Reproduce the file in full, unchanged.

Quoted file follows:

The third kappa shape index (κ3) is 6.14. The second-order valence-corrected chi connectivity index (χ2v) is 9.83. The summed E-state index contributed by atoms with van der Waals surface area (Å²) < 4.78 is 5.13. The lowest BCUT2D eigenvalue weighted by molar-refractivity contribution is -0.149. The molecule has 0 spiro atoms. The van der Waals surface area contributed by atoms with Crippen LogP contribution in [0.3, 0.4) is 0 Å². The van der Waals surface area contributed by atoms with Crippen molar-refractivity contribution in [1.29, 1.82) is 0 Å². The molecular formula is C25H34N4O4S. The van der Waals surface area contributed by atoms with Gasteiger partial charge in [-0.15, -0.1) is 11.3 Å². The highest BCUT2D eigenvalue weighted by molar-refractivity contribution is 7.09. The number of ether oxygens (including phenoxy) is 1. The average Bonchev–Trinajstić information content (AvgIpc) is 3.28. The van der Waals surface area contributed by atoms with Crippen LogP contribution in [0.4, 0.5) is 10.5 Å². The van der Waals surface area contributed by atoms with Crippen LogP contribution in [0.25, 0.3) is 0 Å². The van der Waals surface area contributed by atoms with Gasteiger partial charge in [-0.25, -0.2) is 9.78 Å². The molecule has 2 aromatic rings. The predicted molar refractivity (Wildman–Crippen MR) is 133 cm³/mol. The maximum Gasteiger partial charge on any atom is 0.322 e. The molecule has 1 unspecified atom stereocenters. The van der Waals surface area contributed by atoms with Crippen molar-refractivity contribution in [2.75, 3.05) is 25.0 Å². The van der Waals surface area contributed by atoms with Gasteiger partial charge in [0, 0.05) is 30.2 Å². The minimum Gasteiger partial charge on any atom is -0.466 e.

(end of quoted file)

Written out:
The third kappa shape index (κ3) is 6.14. The second-order valence-corrected chi connectivity index (χ2v) is 9.83. The summed E-state index contributed by atoms with van der Waals surface area (Å²) < 4.78 is 5.13. The lowest BCUT2D eigenvalue weighted by molar-refractivity contribution is -0.149. The molecule has 0 spiro atoms. The van der Waals surface area contributed by atoms with Crippen LogP contribution in [0.3, 0.4) is 0 Å². The van der Waals surface area contributed by atoms with Crippen molar-refractivity contribution in [1.29, 1.82) is 0 Å². The molecular formula is C25H34N4O4S. The van der Waals surface area contributed by atoms with Gasteiger partial charge in [-0.15, -0.1) is 11.3 Å². The highest BCUT2D eigenvalue weighted by molar-refractivity contribution is 7.09. The number of ether oxygens (including phenoxy) is 1. The average Bonchev–Trinajstić information content (AvgIpc) is 3.28. The van der Waals surface area contributed by atoms with Crippen LogP contribution in [0.4, 0.5) is 10.5 Å². The van der Waals surface area contributed by atoms with Crippen LogP contribution in [0.25, 0.3) is 0 Å². The van der Waals surface area contributed by atoms with Gasteiger partial charge in [-0.25, -0.2) is 9.78 Å². The molecule has 2 aromatic rings. The predicted molar refractivity (Wildman–Crippen MR) is 133 cm³/mol. The maximum Gasteiger partial charge on any atom is 0.322 e. The molecule has 1 unspecified atom stereocenters. The van der Waals surface area contributed by atoms with Crippen molar-refractivity contribution in [2.75, 3.05) is 25.0 Å². The van der Waals surface area contributed by atoms with Gasteiger partial charge in [0, 0.05) is 30.2 Å². The minimum Gasteiger partial charge on any atom is -0.466 e.